Los Angeles blew out Lawson and Denver 103-88, and the Nuggets' point guard didn't do much to help, going 3-of-11 from the floor for only seven points and two assists.
It was an uncharacteristic performance from one of the NBA's rising point guards, who led the Nuggets in scoring all season, and he's shown signs of why he could be an elite playoff point.
Lawson's biggest strength is his blinding speed, able to blur past defenders cross court to the hoop for buckets.
It comes in handy because it helps Lawson push the pace of the team—something they excelled at this year.
The Nuggets were the No. 1 fast-break offense during the regular season, now, they have to translate that success in the postseason or go home early once again.
Lawson not only uses that speed and quickness to knife to the hole, he's also developed his shooting stroke this season.
The third-year guard learned how to light it up from three-point land last offseason.
He's improved to 36.5 percent from beyond the arc, while hitting pull-up jumpers in the midrange at times too.
In all, his 16.4 points per contest led the Nuggets in scoring, and he's got to carry that confidence into the playoffs to be considered elite.
Yes, he leads the team in scoring, but he's not a score-first point guard.
Lawson's continued to develop chemistry with his teammates, even if they do change more often than the seasons.
His 6.6 assists per game are a career-high, and he's grown every single year in that stat category.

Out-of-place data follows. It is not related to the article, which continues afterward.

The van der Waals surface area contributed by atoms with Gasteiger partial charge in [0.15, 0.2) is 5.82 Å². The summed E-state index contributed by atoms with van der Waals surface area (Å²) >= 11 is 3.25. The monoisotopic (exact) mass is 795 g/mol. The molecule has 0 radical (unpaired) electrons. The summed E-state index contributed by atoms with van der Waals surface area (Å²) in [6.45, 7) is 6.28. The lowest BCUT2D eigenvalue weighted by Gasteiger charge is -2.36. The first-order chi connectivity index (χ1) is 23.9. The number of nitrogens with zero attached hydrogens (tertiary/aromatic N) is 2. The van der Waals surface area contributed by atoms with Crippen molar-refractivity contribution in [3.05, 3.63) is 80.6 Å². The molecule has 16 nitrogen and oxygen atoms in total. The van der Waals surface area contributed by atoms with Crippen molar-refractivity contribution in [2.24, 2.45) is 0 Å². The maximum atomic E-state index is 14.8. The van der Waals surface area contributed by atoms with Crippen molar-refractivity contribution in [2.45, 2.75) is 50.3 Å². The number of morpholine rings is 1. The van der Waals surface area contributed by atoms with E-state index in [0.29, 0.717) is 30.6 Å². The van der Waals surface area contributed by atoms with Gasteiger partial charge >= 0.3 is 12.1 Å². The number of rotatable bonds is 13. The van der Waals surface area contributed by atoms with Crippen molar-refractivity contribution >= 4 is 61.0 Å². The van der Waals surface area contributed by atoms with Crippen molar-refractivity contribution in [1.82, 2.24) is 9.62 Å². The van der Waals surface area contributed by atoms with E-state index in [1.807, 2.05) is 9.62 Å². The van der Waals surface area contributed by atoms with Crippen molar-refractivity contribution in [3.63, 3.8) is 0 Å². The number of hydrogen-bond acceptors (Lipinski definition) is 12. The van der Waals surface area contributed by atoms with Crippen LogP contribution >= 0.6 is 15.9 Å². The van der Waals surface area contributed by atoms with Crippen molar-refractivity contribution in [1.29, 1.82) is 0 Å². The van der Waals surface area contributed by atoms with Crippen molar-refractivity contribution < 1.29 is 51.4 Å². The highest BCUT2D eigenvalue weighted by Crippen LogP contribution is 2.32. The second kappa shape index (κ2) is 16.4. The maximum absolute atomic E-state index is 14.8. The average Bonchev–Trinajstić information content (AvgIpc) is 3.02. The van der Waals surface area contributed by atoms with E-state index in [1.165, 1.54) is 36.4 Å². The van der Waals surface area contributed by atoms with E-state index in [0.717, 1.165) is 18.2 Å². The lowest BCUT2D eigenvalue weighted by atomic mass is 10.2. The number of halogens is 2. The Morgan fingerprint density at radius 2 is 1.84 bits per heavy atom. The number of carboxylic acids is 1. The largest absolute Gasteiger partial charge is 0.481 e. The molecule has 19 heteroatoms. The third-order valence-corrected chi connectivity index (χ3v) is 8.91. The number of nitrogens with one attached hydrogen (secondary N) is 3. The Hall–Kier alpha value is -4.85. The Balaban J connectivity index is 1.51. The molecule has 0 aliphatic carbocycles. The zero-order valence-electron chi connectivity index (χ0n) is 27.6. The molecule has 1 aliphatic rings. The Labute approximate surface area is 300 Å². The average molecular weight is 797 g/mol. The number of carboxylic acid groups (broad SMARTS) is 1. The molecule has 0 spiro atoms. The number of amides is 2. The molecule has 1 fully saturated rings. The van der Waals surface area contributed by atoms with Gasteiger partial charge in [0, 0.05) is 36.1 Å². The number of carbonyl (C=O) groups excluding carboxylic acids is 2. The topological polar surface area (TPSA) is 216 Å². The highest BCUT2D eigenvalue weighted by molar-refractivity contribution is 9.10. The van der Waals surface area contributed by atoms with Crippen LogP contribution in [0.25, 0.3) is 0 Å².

Lawson's at his best when driving in deep, only to dish a dime outside to an open shooter.
That type of play will be needed if the Nuggets want to lessen Bynum's impact, come back and beat LA.
Most noticeably, Lawson's leadership has increased as of late.
Earlier in his career, he was too timid and let teammates do whatever they wanted.
Now, he's vocal, directing traffic on the court, which has only benefited the squad's teamwork.
He also understands as Denver's starting point guard, he's got to calmly discuss calls with refs—something he's getting better at all the time.
In order for Lawson to become an elite playoff point guard, he's got to develop that killer instinct.
Too often, Lawson is too passive.
It's not just offensively, but in his leadership with teammates too.
And when the team is down, he has to learn to show grit, toughness and heart and put the Nuggets on his shoulders.
When Lawson is able to carry his team to victory, then he will be considered an elite postseason point.
Rich Kurtzman is a freelance journalist actively seeking a career in journalism. Along with being your Denver Nuggets Featured Columnist, Rich is the Denver Broncos and CSU Rams Examiner, and Kurtzman also writes for Blake Street Bulletin, Stadium Journey and Mile High Hoops.
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